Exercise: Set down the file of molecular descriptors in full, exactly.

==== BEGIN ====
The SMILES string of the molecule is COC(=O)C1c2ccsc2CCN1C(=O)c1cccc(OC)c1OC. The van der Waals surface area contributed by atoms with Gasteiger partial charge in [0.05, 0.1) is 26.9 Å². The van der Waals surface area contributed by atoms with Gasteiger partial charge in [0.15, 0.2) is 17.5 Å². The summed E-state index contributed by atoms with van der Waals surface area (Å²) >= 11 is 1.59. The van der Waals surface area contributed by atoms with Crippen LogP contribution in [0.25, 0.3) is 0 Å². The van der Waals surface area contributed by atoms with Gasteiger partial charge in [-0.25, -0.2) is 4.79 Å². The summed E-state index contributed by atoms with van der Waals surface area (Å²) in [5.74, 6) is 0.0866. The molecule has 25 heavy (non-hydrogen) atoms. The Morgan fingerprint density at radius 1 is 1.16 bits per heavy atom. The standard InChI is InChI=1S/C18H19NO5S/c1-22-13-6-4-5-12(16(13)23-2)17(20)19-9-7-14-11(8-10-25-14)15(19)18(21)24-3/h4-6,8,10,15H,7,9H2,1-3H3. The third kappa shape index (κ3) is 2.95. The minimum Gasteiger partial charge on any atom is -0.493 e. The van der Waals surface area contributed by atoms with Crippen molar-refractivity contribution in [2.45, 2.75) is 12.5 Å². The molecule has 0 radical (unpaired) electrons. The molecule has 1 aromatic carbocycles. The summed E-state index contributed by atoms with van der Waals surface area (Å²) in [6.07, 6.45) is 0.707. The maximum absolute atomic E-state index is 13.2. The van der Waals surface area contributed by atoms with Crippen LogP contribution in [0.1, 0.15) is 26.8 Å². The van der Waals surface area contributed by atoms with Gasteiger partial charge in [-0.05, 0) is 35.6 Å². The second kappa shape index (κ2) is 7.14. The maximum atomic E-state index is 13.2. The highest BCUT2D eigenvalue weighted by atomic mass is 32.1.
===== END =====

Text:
The SMILES string of the molecule is COC(=O)C1c2ccsc2CCN1C(=O)c1cccc(OC)c1OC. The van der Waals surface area contributed by atoms with Gasteiger partial charge in [0.05, 0.1) is 26.9 Å². The van der Waals surface area contributed by atoms with Gasteiger partial charge in [0.15, 0.2) is 17.5 Å². The summed E-state index contributed by atoms with van der Waals surface area (Å²) >= 11 is 1.59. The van der Waals surface area contributed by atoms with Crippen LogP contribution in [0.25, 0.3) is 0 Å². The van der Waals surface area contributed by atoms with Gasteiger partial charge in [-0.25, -0.2) is 4.79 Å². The summed E-state index contributed by atoms with van der Waals surface area (Å²) in [5.74, 6) is 0.0866. The molecule has 25 heavy (non-hydrogen) atoms. The Morgan fingerprint density at radius 1 is 1.16 bits per heavy atom. The standard InChI is InChI=1S/C18H19NO5S/c1-22-13-6-4-5-12(16(13)23-2)17(20)19-9-7-14-11(8-10-25-14)15(19)18(21)24-3/h4-6,8,10,15H,7,9H2,1-3H3. The third kappa shape index (κ3) is 2.95. The minimum Gasteiger partial charge on any atom is -0.493 e. The van der Waals surface area contributed by atoms with Crippen molar-refractivity contribution in [2.45, 2.75) is 12.5 Å². The molecule has 0 radical (unpaired) electrons. The molecule has 1 aromatic carbocycles. The summed E-state index contributed by atoms with van der Waals surface area (Å²) in [6.07, 6.45) is 0.707. The maximum absolute atomic E-state index is 13.2. The van der Waals surface area contributed by atoms with Crippen LogP contribution in [0.1, 0.15) is 26.8 Å². The van der Waals surface area contributed by atoms with Gasteiger partial charge in [-0.05, 0) is 35.6 Å². The second kappa shape index (κ2) is 7.14. The maximum atomic E-state index is 13.2. The highest BCUT2D eigenvalue weighted by atomic mass is 32.1.